Main Reference: Tama River Folktales by Sakuhira Ishii, Arimine Shoten Publishing, 1976
In this story the author/compiler of the book gets “invited” to a fox story-telling competition. In Japanese folktales, foxes (kitsune) and raccoon dogs (tanuki) are often portrayed as able to change shape and cause hallucinations. Foxes are also associated with being able to possess people (kitsune tsuki — this is Wikipedia’s link, but the information about only possessing women is incorrect). This probably comes from the association of foxes with the kami Inari who could possess his followers to give them visions or prophecies. The “competition” in this story appears to be a compilation of fox folktales from Tama River.
(a) A fox from Tachikawa tells a story about a joke he played on a human. He made the man believe that he had to cross a river, but it was just a plain field. The man removed his clothes and swam around and around the field for hours.
(b) The Tachikawa fox also tells a story about trying to trick an old woman into believing she’s on fire. But she notices there’s something strange about the flames. First she says they are not strong enough, so the fox makes them stronger. Then she says they should be red not yellow. So the fox makes them red. Then she says it is the first fire she has encountered that responds to her comments. So the fox gives up on the fire and tries to trick her by turning into her dead husband. He motions at her to come with him to the mountains saying, “Come with me. Come with me.” But she only glares at him and says she knows he is a fox.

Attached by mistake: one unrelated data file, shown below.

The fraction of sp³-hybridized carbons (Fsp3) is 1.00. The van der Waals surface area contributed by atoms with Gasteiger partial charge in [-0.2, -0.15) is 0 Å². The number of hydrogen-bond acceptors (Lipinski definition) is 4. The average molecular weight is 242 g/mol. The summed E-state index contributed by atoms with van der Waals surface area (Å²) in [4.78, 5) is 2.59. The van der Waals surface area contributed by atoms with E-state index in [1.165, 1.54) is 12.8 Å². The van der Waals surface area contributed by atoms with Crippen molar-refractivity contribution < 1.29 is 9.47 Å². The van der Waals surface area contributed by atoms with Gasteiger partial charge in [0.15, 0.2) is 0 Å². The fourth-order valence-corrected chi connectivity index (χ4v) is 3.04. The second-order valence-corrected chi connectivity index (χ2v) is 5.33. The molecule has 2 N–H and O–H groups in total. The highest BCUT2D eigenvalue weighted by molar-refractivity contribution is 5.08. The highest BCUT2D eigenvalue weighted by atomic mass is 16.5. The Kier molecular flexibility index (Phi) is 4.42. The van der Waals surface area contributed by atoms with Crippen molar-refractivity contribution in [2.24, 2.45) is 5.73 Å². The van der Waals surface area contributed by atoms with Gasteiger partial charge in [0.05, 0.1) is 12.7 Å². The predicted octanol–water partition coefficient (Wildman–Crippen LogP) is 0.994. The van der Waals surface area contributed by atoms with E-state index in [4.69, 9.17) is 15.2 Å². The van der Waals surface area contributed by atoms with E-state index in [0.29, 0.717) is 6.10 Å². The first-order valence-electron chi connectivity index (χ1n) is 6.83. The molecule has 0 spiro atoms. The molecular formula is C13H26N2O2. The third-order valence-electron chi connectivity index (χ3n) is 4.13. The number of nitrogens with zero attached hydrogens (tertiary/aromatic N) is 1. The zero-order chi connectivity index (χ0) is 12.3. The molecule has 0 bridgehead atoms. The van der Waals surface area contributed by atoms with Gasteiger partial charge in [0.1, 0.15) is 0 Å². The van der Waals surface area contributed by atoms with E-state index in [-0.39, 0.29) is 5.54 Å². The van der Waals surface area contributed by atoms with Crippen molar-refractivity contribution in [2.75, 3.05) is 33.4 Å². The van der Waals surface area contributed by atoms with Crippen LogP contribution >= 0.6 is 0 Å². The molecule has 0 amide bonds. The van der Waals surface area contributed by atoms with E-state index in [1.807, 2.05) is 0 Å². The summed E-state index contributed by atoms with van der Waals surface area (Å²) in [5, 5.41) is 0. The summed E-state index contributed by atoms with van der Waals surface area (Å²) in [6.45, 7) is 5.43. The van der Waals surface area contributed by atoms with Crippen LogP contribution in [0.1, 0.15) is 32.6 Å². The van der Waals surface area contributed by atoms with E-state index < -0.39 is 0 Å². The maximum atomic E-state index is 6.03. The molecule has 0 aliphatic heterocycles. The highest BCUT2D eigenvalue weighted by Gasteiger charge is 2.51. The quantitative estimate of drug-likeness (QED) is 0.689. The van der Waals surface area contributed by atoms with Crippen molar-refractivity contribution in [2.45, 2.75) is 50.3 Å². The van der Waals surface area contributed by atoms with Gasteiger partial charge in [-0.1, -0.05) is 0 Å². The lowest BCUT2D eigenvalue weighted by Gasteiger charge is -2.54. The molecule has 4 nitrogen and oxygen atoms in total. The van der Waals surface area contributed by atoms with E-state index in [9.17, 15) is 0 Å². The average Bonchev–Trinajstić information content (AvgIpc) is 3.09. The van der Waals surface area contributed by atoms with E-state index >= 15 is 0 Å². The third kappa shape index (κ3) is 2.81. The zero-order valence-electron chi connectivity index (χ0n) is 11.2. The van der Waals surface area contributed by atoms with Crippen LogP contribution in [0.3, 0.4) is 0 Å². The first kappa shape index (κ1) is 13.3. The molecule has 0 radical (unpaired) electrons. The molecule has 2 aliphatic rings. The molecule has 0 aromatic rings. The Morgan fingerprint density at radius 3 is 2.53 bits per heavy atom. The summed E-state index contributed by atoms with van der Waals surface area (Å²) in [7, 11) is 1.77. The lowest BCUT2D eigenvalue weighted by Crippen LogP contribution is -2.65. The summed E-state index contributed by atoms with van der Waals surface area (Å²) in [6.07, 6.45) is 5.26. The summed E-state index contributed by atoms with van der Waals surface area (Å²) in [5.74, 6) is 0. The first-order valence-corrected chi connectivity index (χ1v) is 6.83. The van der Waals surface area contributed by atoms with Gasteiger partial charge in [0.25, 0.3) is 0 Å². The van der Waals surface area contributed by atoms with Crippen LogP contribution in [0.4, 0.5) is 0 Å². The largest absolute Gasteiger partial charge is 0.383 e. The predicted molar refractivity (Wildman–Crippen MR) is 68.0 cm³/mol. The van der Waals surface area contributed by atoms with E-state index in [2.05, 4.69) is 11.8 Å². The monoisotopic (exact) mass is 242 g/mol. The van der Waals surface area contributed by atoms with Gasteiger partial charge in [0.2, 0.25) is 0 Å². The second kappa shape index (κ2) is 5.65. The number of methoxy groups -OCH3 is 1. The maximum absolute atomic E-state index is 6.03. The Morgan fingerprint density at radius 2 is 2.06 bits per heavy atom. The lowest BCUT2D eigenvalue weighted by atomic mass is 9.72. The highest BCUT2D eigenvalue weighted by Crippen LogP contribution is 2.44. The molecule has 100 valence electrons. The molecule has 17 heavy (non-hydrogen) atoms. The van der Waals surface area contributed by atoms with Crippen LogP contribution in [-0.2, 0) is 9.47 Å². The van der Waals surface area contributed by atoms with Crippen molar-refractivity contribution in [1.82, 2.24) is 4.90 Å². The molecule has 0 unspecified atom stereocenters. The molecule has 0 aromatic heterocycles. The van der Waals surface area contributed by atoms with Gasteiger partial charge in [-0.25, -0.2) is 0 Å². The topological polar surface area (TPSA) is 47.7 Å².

(c) A fox from Hachioji tells a story about changing into a young woman to attract and eat cranes. When he changed into a woman, he always put a Japanese Camilla in his hair. Many other foxes copied his technique, always with the Camilla. God became angry because the foxes were eating all the cranes, so God flooded the Camilla tree grove and killed the trees.
(d) A fox from Hikawa tells a story about possessing two children to get fish. But the other humans figure out how to undo the fox possession. It’s a bit silly. They put a kind of cooking pan (焙烙) on the person’s head and the possessed person recovers.
(e) A fox from Ome tells a story about a clever blacksmith who placed gun powder bombs in squid. He left the squid around the forest to catch raccoon dogs and foxes. The animals would eat the squid which would explode in their mouths. Eventually, the animals were terrified and sent an old fox and his son to go speak to the blacksmith. The blacksmith promised to stop making the squid bombs if the foxes would help him when he needed help. The old fox promised and told him to come to their home at Mt. Nagaoka and say “I need help” three times in his hour of need.
Some time later, the blacksmith couldn’t help but feel he wanted to catch foxes again. He looked for a way to get around his promise. Eventually, he decided that instead of squid, he could make a bomb out of fried tofu, which the foxes especially love. He left one of his fried tofu bombs under a tray, but his wife found it and ate it. It blew off her jaw and the only sound she could make was “ka ka.” He ran to the foxes for help, but they said that what he had done was equivalent to breaking his promise and would not help him.